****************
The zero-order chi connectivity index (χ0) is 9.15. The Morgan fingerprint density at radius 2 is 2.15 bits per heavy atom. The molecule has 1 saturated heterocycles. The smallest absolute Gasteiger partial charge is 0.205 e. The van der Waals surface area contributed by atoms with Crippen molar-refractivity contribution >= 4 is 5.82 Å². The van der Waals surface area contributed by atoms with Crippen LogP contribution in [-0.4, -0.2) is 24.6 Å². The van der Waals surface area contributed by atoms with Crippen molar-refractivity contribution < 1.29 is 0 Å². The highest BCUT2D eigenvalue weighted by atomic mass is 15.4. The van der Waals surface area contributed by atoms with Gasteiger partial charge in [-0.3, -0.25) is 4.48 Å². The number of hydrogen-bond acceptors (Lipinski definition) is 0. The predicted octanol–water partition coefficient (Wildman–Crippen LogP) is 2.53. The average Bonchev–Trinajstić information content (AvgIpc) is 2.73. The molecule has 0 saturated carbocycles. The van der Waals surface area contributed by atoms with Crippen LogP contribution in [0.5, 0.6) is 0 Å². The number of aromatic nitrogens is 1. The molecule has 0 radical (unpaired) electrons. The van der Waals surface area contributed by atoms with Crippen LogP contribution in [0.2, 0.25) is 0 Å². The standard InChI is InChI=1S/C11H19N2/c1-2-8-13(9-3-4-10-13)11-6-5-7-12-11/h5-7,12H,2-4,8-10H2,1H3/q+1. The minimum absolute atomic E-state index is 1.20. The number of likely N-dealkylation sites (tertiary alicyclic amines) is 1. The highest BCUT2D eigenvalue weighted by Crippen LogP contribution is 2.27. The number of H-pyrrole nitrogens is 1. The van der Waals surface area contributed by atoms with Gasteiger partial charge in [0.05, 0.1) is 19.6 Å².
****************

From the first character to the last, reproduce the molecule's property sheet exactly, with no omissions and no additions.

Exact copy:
The zero-order chi connectivity index (χ0) is 9.15. The Morgan fingerprint density at radius 2 is 2.15 bits per heavy atom. The molecule has 1 saturated heterocycles. The smallest absolute Gasteiger partial charge is 0.205 e. The van der Waals surface area contributed by atoms with Crippen molar-refractivity contribution >= 4 is 5.82 Å². The van der Waals surface area contributed by atoms with Crippen LogP contribution in [-0.4, -0.2) is 24.6 Å². The van der Waals surface area contributed by atoms with Crippen molar-refractivity contribution < 1.29 is 0 Å². The highest BCUT2D eigenvalue weighted by atomic mass is 15.4. The van der Waals surface area contributed by atoms with Gasteiger partial charge in [-0.3, -0.25) is 4.48 Å². The number of hydrogen-bond acceptors (Lipinski definition) is 0. The predicted octanol–water partition coefficient (Wildman–Crippen LogP) is 2.53. The average Bonchev–Trinajstić information content (AvgIpc) is 2.73. The molecule has 0 saturated carbocycles. The van der Waals surface area contributed by atoms with Crippen LogP contribution in [0.5, 0.6) is 0 Å². The number of aromatic nitrogens is 1. The molecule has 0 radical (unpaired) electrons. The van der Waals surface area contributed by atoms with Crippen LogP contribution in [0.2, 0.25) is 0 Å². The standard InChI is InChI=1S/C11H19N2/c1-2-8-13(9-3-4-10-13)11-6-5-7-12-11/h5-7,12H,2-4,8-10H2,1H3/q+1. The minimum absolute atomic E-state index is 1.20. The number of likely N-dealkylation sites (tertiary alicyclic amines) is 1. The highest BCUT2D eigenvalue weighted by Crippen LogP contribution is 2.27. The number of H-pyrrole nitrogens is 1. The van der Waals surface area contributed by atoms with Gasteiger partial charge in [0.05, 0.1) is 19.6 Å².